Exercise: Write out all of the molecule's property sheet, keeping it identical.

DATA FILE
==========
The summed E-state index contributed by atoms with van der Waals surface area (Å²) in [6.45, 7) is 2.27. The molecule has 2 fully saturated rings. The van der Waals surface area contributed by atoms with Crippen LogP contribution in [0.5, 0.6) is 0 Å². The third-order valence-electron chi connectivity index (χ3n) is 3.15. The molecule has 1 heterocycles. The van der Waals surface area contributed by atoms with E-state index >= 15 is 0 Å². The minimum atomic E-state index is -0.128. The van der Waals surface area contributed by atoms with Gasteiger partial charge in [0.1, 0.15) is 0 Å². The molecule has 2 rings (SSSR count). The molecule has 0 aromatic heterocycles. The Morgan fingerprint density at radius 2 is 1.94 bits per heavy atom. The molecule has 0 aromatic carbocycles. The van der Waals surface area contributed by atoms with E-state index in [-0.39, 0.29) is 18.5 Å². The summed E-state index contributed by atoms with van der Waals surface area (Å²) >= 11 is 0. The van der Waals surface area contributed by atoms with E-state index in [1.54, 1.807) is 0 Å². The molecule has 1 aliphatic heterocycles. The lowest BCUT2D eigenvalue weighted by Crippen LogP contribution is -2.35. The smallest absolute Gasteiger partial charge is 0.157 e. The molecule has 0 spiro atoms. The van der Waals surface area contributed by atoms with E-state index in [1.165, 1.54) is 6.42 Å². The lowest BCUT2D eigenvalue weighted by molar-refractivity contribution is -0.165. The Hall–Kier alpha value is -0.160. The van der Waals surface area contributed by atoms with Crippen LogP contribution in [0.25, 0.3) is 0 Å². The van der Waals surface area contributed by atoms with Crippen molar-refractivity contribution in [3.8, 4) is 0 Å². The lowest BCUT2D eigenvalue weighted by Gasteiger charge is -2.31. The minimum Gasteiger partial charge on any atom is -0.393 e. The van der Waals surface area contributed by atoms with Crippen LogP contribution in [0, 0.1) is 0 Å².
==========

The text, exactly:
The summed E-state index contributed by atoms with van der Waals surface area (Å²) in [6.45, 7) is 2.27. The molecule has 2 fully saturated rings. The van der Waals surface area contributed by atoms with Crippen LogP contribution in [0.5, 0.6) is 0 Å². The third-order valence-electron chi connectivity index (χ3n) is 3.15. The molecule has 1 heterocycles. The van der Waals surface area contributed by atoms with E-state index >= 15 is 0 Å². The minimum atomic E-state index is -0.128. The van der Waals surface area contributed by atoms with Gasteiger partial charge in [0.1, 0.15) is 0 Å². The molecule has 2 rings (SSSR count). The molecule has 0 aromatic heterocycles. The Morgan fingerprint density at radius 2 is 1.94 bits per heavy atom. The molecule has 0 aromatic carbocycles. The van der Waals surface area contributed by atoms with E-state index in [-0.39, 0.29) is 18.5 Å². The summed E-state index contributed by atoms with van der Waals surface area (Å²) >= 11 is 0. The van der Waals surface area contributed by atoms with E-state index in [1.54, 1.807) is 0 Å². The molecule has 1 aliphatic heterocycles. The lowest BCUT2D eigenvalue weighted by Crippen LogP contribution is -2.35. The smallest absolute Gasteiger partial charge is 0.157 e. The molecule has 0 spiro atoms. The van der Waals surface area contributed by atoms with E-state index in [1.165, 1.54) is 6.42 Å². The lowest BCUT2D eigenvalue weighted by molar-refractivity contribution is -0.165. The Hall–Kier alpha value is -0.160. The van der Waals surface area contributed by atoms with Crippen LogP contribution in [0.25, 0.3) is 0 Å². The van der Waals surface area contributed by atoms with Crippen molar-refractivity contribution in [3.8, 4) is 0 Å². The lowest BCUT2D eigenvalue weighted by Gasteiger charge is -2.31. The minimum Gasteiger partial charge on any atom is -0.393 e. The van der Waals surface area contributed by atoms with Crippen LogP contribution in [0, 0.1) is 0 Å².